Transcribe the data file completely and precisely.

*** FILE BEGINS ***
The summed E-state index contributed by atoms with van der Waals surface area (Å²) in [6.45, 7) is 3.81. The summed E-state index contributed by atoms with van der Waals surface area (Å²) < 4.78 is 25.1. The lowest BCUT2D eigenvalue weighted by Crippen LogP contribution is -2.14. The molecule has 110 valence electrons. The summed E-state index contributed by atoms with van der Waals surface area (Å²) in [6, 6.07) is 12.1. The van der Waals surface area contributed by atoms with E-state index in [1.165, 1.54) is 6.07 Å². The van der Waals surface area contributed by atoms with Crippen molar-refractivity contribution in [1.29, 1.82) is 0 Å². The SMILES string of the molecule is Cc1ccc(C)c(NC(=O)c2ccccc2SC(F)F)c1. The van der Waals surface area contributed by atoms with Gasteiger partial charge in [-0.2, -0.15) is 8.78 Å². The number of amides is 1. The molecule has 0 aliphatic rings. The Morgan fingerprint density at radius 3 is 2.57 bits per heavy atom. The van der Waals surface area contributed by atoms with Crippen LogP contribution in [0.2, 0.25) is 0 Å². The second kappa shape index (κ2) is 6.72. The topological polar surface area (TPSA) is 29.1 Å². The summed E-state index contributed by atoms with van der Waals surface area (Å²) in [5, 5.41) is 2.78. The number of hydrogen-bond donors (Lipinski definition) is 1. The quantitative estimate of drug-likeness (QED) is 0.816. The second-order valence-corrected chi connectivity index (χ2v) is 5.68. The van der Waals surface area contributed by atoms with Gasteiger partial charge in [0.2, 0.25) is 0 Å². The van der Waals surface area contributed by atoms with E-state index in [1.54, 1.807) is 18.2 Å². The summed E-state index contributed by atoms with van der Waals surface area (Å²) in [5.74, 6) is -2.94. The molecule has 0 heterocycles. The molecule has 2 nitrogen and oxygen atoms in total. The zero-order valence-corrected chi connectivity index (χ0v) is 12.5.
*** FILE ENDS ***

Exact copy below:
The summed E-state index contributed by atoms with van der Waals surface area (Å²) in [6.45, 7) is 3.81. The summed E-state index contributed by atoms with van der Waals surface area (Å²) < 4.78 is 25.1. The lowest BCUT2D eigenvalue weighted by Crippen LogP contribution is -2.14. The molecule has 110 valence electrons. The summed E-state index contributed by atoms with van der Waals surface area (Å²) in [6, 6.07) is 12.1. The van der Waals surface area contributed by atoms with E-state index in [1.165, 1.54) is 6.07 Å². The van der Waals surface area contributed by atoms with Crippen molar-refractivity contribution in [1.29, 1.82) is 0 Å². The SMILES string of the molecule is Cc1ccc(C)c(NC(=O)c2ccccc2SC(F)F)c1. The van der Waals surface area contributed by atoms with Gasteiger partial charge in [-0.2, -0.15) is 8.78 Å². The number of amides is 1. The molecule has 0 aliphatic rings. The Morgan fingerprint density at radius 3 is 2.57 bits per heavy atom. The van der Waals surface area contributed by atoms with Crippen LogP contribution in [0.2, 0.25) is 0 Å². The second kappa shape index (κ2) is 6.72. The topological polar surface area (TPSA) is 29.1 Å². The summed E-state index contributed by atoms with van der Waals surface area (Å²) in [5, 5.41) is 2.78. The number of hydrogen-bond donors (Lipinski definition) is 1. The quantitative estimate of drug-likeness (QED) is 0.816. The second-order valence-corrected chi connectivity index (χ2v) is 5.68. The van der Waals surface area contributed by atoms with Gasteiger partial charge in [0.2, 0.25) is 0 Å². The van der Waals surface area contributed by atoms with E-state index in [1.54, 1.807) is 18.2 Å². The summed E-state index contributed by atoms with van der Waals surface area (Å²) in [5.74, 6) is -2.94. The molecule has 0 heterocycles. The molecule has 2 nitrogen and oxygen atoms in total. The zero-order valence-corrected chi connectivity index (χ0v) is 12.5.